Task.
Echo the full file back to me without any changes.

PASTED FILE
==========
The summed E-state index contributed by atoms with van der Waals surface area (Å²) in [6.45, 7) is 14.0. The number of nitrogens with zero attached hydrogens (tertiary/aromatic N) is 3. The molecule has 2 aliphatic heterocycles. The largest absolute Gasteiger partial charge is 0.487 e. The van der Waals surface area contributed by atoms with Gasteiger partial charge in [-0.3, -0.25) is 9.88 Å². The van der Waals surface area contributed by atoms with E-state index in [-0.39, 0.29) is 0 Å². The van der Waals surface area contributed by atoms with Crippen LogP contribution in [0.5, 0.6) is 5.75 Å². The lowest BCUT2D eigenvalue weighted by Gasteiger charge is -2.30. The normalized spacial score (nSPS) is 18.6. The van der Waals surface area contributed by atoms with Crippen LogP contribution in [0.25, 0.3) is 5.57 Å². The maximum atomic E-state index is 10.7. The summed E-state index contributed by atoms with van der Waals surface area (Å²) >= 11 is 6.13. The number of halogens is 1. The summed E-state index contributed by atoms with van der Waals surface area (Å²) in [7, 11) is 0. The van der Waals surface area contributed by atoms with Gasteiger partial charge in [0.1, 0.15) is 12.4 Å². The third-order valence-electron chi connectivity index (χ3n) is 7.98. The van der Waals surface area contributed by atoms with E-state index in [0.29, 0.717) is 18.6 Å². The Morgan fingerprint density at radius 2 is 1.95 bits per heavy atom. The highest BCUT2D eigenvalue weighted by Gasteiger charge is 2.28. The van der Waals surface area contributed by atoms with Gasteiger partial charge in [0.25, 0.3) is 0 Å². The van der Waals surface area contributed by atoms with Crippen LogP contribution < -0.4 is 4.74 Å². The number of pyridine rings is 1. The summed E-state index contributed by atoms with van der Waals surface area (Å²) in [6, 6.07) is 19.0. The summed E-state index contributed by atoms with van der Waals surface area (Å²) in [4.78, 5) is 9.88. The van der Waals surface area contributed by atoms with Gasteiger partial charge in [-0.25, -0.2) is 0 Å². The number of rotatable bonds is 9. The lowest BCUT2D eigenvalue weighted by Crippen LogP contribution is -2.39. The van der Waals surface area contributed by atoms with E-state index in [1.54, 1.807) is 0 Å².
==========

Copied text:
The summed E-state index contributed by atoms with van der Waals surface area (Å²) in [6.45, 7) is 14.0. The number of nitrogens with zero attached hydrogens (tertiary/aromatic N) is 3. The molecule has 2 aliphatic heterocycles. The largest absolute Gasteiger partial charge is 0.487 e. The van der Waals surface area contributed by atoms with Gasteiger partial charge in [-0.3, -0.25) is 9.88 Å². The van der Waals surface area contributed by atoms with E-state index in [-0.39, 0.29) is 0 Å². The van der Waals surface area contributed by atoms with Crippen LogP contribution in [0.5, 0.6) is 5.75 Å². The lowest BCUT2D eigenvalue weighted by Gasteiger charge is -2.30. The normalized spacial score (nSPS) is 18.6. The van der Waals surface area contributed by atoms with Crippen LogP contribution in [0.25, 0.3) is 5.57 Å². The maximum atomic E-state index is 10.7. The summed E-state index contributed by atoms with van der Waals surface area (Å²) >= 11 is 6.13. The number of halogens is 1. The summed E-state index contributed by atoms with van der Waals surface area (Å²) in [7, 11) is 0. The van der Waals surface area contributed by atoms with Gasteiger partial charge in [0.1, 0.15) is 12.4 Å². The third-order valence-electron chi connectivity index (χ3n) is 7.98. The van der Waals surface area contributed by atoms with E-state index in [0.29, 0.717) is 18.6 Å². The Morgan fingerprint density at radius 2 is 1.95 bits per heavy atom. The highest BCUT2D eigenvalue weighted by Gasteiger charge is 2.28. The van der Waals surface area contributed by atoms with Gasteiger partial charge in [0.25, 0.3) is 0 Å². The van der Waals surface area contributed by atoms with Crippen LogP contribution < -0.4 is 4.74 Å². The number of pyridine rings is 1. The summed E-state index contributed by atoms with van der Waals surface area (Å²) in [6, 6.07) is 19.0. The summed E-state index contributed by atoms with van der Waals surface area (Å²) in [4.78, 5) is 9.88. The van der Waals surface area contributed by atoms with Gasteiger partial charge in [-0.25, -0.2) is 0 Å². The number of rotatable bonds is 9. The lowest BCUT2D eigenvalue weighted by Crippen LogP contribution is -2.39. The van der Waals surface area contributed by atoms with E-state index in [1.54, 1.807) is 0 Å².